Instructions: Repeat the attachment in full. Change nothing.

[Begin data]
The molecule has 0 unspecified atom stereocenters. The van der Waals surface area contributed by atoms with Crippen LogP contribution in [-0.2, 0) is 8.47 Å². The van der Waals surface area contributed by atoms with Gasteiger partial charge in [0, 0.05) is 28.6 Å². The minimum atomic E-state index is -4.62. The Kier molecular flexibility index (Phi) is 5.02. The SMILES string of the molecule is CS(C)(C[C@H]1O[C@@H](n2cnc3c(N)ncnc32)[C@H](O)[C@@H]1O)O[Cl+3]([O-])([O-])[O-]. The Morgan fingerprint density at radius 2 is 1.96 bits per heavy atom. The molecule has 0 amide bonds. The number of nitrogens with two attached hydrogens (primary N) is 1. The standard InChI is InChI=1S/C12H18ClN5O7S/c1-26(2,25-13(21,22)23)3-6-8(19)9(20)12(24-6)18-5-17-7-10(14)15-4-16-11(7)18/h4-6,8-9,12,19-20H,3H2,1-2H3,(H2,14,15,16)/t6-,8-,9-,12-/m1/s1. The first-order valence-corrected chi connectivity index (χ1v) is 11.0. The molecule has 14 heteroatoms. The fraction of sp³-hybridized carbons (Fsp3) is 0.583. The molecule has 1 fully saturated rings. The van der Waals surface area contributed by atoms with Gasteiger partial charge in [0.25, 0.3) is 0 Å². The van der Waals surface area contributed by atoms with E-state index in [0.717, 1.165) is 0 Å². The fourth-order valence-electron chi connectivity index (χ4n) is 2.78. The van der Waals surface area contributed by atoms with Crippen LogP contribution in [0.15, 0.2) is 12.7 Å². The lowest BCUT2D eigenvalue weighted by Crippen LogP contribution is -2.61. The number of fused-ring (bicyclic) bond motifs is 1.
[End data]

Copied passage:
The molecule has 0 unspecified atom stereocenters. The van der Waals surface area contributed by atoms with Crippen LogP contribution in [-0.2, 0) is 8.47 Å². The van der Waals surface area contributed by atoms with Gasteiger partial charge in [0, 0.05) is 28.6 Å². The minimum atomic E-state index is -4.62. The Kier molecular flexibility index (Phi) is 5.02. The SMILES string of the molecule is CS(C)(C[C@H]1O[C@@H](n2cnc3c(N)ncnc32)[C@H](O)[C@@H]1O)O[Cl+3]([O-])([O-])[O-]. The Morgan fingerprint density at radius 2 is 1.96 bits per heavy atom. The molecule has 0 amide bonds. The number of nitrogens with two attached hydrogens (primary N) is 1. The standard InChI is InChI=1S/C12H18ClN5O7S/c1-26(2,25-13(21,22)23)3-6-8(19)9(20)12(24-6)18-5-17-7-10(14)15-4-16-11(7)18/h4-6,8-9,12,19-20H,3H2,1-2H3,(H2,14,15,16)/t6-,8-,9-,12-/m1/s1. The first-order valence-corrected chi connectivity index (χ1v) is 11.0. The molecule has 14 heteroatoms. The fraction of sp³-hybridized carbons (Fsp3) is 0.583. The molecule has 1 fully saturated rings. The van der Waals surface area contributed by atoms with Gasteiger partial charge in [0.25, 0.3) is 0 Å². The van der Waals surface area contributed by atoms with E-state index in [0.717, 1.165) is 0 Å². The fourth-order valence-electron chi connectivity index (χ4n) is 2.78. The van der Waals surface area contributed by atoms with Crippen LogP contribution in [0.15, 0.2) is 12.7 Å². The lowest BCUT2D eigenvalue weighted by Crippen LogP contribution is -2.61. The number of fused-ring (bicyclic) bond motifs is 1.